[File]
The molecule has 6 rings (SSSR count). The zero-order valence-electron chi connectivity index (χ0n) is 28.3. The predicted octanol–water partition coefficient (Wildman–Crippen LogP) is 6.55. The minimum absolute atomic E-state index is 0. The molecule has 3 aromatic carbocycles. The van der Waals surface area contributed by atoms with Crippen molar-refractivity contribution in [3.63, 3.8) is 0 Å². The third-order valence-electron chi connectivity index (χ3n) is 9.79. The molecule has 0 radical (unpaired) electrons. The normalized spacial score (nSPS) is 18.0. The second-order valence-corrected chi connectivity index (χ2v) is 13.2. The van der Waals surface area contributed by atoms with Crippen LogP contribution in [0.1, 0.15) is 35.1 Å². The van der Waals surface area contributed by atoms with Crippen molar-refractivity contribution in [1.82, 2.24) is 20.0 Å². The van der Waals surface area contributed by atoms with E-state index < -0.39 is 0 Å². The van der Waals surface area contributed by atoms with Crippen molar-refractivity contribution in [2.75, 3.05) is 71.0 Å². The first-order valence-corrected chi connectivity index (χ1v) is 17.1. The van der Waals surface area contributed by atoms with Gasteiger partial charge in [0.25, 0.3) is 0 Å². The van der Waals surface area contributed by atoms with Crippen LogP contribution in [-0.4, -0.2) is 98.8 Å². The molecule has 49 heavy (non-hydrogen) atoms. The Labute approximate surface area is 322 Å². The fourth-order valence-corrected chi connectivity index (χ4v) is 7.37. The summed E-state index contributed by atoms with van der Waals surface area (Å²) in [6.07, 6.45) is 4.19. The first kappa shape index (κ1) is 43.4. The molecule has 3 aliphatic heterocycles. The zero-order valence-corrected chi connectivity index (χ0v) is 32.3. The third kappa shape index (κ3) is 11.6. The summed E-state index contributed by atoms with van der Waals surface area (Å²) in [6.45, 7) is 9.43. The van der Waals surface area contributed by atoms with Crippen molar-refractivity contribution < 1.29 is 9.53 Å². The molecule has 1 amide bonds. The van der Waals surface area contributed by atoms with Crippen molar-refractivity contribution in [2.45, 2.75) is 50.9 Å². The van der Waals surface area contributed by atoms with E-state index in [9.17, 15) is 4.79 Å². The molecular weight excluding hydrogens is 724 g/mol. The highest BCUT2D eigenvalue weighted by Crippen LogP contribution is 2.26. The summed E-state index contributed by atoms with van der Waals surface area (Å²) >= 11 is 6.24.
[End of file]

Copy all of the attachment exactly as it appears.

The molecule has 6 rings (SSSR count). The zero-order valence-electron chi connectivity index (χ0n) is 28.3. The predicted octanol–water partition coefficient (Wildman–Crippen LogP) is 6.55. The minimum absolute atomic E-state index is 0. The molecule has 3 aromatic carbocycles. The van der Waals surface area contributed by atoms with Crippen molar-refractivity contribution in [3.63, 3.8) is 0 Å². The third-order valence-electron chi connectivity index (χ3n) is 9.79. The molecule has 0 radical (unpaired) electrons. The normalized spacial score (nSPS) is 18.0. The second-order valence-corrected chi connectivity index (χ2v) is 13.2. The van der Waals surface area contributed by atoms with Crippen LogP contribution in [0.1, 0.15) is 35.1 Å². The van der Waals surface area contributed by atoms with Crippen molar-refractivity contribution in [1.82, 2.24) is 20.0 Å². The van der Waals surface area contributed by atoms with E-state index < -0.39 is 0 Å². The van der Waals surface area contributed by atoms with Crippen molar-refractivity contribution in [2.75, 3.05) is 71.0 Å². The first-order valence-corrected chi connectivity index (χ1v) is 17.1. The van der Waals surface area contributed by atoms with Gasteiger partial charge in [0.25, 0.3) is 0 Å². The van der Waals surface area contributed by atoms with Crippen LogP contribution in [-0.4, -0.2) is 98.8 Å². The molecule has 49 heavy (non-hydrogen) atoms. The Labute approximate surface area is 322 Å². The fourth-order valence-corrected chi connectivity index (χ4v) is 7.37. The summed E-state index contributed by atoms with van der Waals surface area (Å²) in [6.07, 6.45) is 4.19. The first kappa shape index (κ1) is 43.4. The molecule has 3 aliphatic heterocycles. The zero-order valence-corrected chi connectivity index (χ0v) is 32.3. The third kappa shape index (κ3) is 11.6. The summed E-state index contributed by atoms with van der Waals surface area (Å²) in [6.45, 7) is 9.43. The van der Waals surface area contributed by atoms with Crippen molar-refractivity contribution < 1.29 is 9.53 Å². The molecule has 1 amide bonds. The van der Waals surface area contributed by atoms with Crippen molar-refractivity contribution in [2.45, 2.75) is 50.9 Å². The van der Waals surface area contributed by atoms with E-state index in [9.17, 15) is 4.79 Å². The molecular weight excluding hydrogens is 724 g/mol. The highest BCUT2D eigenvalue weighted by Crippen LogP contribution is 2.26. The summed E-state index contributed by atoms with van der Waals surface area (Å²) >= 11 is 6.24.